“Today was so unproductive. I got nothing done.” I often find myself measuring my days in terms of how productive I’ve been. In other words: if I didn’t do much work or study, it was a bad day, and I feel guilty about it. Because the more I can do, the better. Right?
Workplaces, universities, and schools naturally have a focus on productivity, but the idea that breaks are wasted time is damaging. Hard work doesn’t mean becoming a machine that completes tasks for days without stopping. Feeling ashamed of the breaks you take is not healthy, and prioritises productivity over mental health.
If you, like me, find yourself measuring days in what you did or didn’t get done, you understand the problem. The attitude that productivity is everything can be seen throughout our society. We are told to be driven, ambitious, and focused, but not when it’s appropriate to take a break. Should I criticise myself for being lazy because I wanted a sleep-in the other morning? What about that time I got sucked into a series of mindless Youtube dog videos?
Mental health suffers when employees and students are encouraged to have tunnel vision. A good life is a balanced one, not one with a singular focus. Missing out on that trashy TV show you watch with your friends every week because is not actually a badge of honour, it’s a sign that you’re overworking yourself.
The overwork zone is a dangerous place. It changes your perspective. Talking to your friends is suddenly two hours of ‘lost time’ rather than a normal activity. Not meeting a goal makes the progress you’ve made seem worthless. All of this is harmful to mental health.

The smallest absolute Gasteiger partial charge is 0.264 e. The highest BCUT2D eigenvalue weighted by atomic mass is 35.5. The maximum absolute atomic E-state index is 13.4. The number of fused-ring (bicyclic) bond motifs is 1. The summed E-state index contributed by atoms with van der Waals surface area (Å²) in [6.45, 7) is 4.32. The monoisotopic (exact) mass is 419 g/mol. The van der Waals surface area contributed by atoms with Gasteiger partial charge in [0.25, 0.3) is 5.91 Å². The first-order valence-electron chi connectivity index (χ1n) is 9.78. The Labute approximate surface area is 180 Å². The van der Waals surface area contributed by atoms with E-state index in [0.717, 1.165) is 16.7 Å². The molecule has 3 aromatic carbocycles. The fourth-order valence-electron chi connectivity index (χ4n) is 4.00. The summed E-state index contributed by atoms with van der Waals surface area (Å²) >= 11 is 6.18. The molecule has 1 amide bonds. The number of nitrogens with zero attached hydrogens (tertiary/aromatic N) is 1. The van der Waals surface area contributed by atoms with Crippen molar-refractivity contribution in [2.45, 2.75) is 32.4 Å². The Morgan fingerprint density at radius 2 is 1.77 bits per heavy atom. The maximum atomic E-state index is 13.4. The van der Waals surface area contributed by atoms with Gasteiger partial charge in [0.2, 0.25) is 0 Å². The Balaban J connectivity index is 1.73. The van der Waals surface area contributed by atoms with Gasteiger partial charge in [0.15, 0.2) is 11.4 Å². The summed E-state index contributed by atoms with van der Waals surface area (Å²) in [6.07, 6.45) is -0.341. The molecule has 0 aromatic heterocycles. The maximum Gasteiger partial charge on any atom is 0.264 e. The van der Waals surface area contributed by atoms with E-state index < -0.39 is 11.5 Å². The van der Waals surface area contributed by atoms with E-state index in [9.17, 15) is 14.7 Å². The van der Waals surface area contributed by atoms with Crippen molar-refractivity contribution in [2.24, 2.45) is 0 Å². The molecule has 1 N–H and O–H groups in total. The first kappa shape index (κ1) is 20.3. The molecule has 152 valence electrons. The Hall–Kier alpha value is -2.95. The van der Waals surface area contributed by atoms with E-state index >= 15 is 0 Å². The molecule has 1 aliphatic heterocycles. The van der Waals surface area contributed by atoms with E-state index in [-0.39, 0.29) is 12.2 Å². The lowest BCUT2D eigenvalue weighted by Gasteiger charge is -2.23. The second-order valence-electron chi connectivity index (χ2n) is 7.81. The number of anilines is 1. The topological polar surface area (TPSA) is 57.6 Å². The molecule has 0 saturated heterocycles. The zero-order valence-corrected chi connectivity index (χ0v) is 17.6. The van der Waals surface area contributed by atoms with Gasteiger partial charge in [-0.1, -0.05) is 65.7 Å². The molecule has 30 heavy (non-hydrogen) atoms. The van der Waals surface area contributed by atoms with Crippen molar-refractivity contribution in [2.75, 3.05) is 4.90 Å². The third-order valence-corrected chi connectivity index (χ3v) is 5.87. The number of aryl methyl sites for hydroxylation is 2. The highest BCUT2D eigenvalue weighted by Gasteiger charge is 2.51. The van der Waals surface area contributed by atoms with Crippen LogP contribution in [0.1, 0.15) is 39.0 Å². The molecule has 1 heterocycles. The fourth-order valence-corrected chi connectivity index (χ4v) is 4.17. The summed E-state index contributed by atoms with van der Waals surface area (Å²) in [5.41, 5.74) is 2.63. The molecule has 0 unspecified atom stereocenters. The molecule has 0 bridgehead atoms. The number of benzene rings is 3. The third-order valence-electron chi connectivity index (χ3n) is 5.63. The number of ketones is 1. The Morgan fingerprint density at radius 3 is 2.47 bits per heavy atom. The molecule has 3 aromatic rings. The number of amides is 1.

Overwork makes it hard to continue producing while devaluing the achievements you’ve made already. The internalised guilt from focusing on productivity makes us feel bad about the relaxing parts of our day, regardless of how important they were.
Sometimes, curling up with a book or watching Netflix in a blanket fort is the best way to spend the weekend. No: it’s not productive. Doing something fun and relaxing will probably not boost your productivity. But that doesn’t mean it should be seen as a bad thing.
Taking a break is healthy and normal, but it usually won’t conform to a time sheet. That doesn’t mean that prioritising your feelings and mental health is not valid. Doing something that makes you happy but doesn’t produce results every now and then is not lazy, it’s important. Relaxing activities are not wasted time, they’re chance to recharge.
We need to destroy the idea that only ‘productive’ activities are good ones. Sometimes you just need to do something that contributes nothing to anyone else. That’s not lazy or selfish, and you shouldn’t feel bad about it. People are not work robots with one focus.
Be proud of your breaks. You’re looking after yourself, and that’s a good thing.Support Villainesse